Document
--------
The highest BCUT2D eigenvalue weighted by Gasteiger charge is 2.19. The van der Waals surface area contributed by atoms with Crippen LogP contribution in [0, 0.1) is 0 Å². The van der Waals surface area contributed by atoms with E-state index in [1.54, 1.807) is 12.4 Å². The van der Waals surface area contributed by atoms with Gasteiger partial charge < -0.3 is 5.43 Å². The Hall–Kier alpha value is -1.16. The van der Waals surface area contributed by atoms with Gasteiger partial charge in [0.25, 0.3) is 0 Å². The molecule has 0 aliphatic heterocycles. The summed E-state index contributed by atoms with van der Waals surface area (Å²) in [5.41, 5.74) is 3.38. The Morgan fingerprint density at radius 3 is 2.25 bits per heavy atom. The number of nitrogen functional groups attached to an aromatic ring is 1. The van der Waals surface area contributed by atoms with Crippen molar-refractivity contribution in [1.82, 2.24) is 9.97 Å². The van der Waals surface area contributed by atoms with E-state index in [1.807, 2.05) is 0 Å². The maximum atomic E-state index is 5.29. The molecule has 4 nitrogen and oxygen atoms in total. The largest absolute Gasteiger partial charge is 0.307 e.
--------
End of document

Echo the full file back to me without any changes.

The highest BCUT2D eigenvalue weighted by Gasteiger charge is 2.19. The van der Waals surface area contributed by atoms with Crippen LogP contribution in [0, 0.1) is 0 Å². The van der Waals surface area contributed by atoms with E-state index in [1.54, 1.807) is 12.4 Å². The van der Waals surface area contributed by atoms with Gasteiger partial charge < -0.3 is 5.43 Å². The Hall–Kier alpha value is -1.16. The van der Waals surface area contributed by atoms with Gasteiger partial charge in [0.25, 0.3) is 0 Å². The molecule has 0 aliphatic heterocycles. The summed E-state index contributed by atoms with van der Waals surface area (Å²) in [5.41, 5.74) is 3.38. The Morgan fingerprint density at radius 3 is 2.25 bits per heavy atom. The number of nitrogen functional groups attached to an aromatic ring is 1. The van der Waals surface area contributed by atoms with Crippen molar-refractivity contribution in [1.82, 2.24) is 9.97 Å². The van der Waals surface area contributed by atoms with E-state index in [1.807, 2.05) is 0 Å². The maximum atomic E-state index is 5.29. The molecule has 4 nitrogen and oxygen atoms in total. The largest absolute Gasteiger partial charge is 0.307 e.